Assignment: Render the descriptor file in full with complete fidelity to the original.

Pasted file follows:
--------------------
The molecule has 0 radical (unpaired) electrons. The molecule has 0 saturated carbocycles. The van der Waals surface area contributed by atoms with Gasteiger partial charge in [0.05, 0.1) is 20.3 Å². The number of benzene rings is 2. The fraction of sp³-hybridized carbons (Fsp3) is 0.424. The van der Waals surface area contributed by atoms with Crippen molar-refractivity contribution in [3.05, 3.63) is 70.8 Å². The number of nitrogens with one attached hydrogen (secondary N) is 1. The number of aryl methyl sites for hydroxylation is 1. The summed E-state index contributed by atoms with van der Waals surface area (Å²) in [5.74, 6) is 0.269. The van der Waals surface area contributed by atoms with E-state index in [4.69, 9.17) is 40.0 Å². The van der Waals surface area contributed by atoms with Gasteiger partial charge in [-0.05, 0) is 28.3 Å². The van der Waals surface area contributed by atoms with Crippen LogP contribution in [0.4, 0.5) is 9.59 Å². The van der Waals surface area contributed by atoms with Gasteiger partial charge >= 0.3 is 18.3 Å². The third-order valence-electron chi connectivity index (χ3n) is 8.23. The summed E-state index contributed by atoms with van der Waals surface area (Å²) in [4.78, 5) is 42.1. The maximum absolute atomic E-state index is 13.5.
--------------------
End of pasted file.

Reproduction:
The molecule has 0 radical (unpaired) electrons. The molecule has 0 saturated carbocycles. The van der Waals surface area contributed by atoms with Gasteiger partial charge in [0.05, 0.1) is 20.3 Å². The number of benzene rings is 2. The fraction of sp³-hybridized carbons (Fsp3) is 0.424. The van der Waals surface area contributed by atoms with Crippen molar-refractivity contribution in [3.05, 3.63) is 70.8 Å². The number of nitrogens with one attached hydrogen (secondary N) is 1. The number of aryl methyl sites for hydroxylation is 1. The summed E-state index contributed by atoms with van der Waals surface area (Å²) in [5.74, 6) is 0.269. The van der Waals surface area contributed by atoms with E-state index in [4.69, 9.17) is 40.0 Å². The van der Waals surface area contributed by atoms with Gasteiger partial charge in [-0.05, 0) is 28.3 Å². The van der Waals surface area contributed by atoms with Crippen LogP contribution in [0.4, 0.5) is 9.59 Å². The van der Waals surface area contributed by atoms with Gasteiger partial charge >= 0.3 is 18.3 Å². The third-order valence-electron chi connectivity index (χ3n) is 8.23. The summed E-state index contributed by atoms with van der Waals surface area (Å²) in [4.78, 5) is 42.1. The maximum absolute atomic E-state index is 13.5.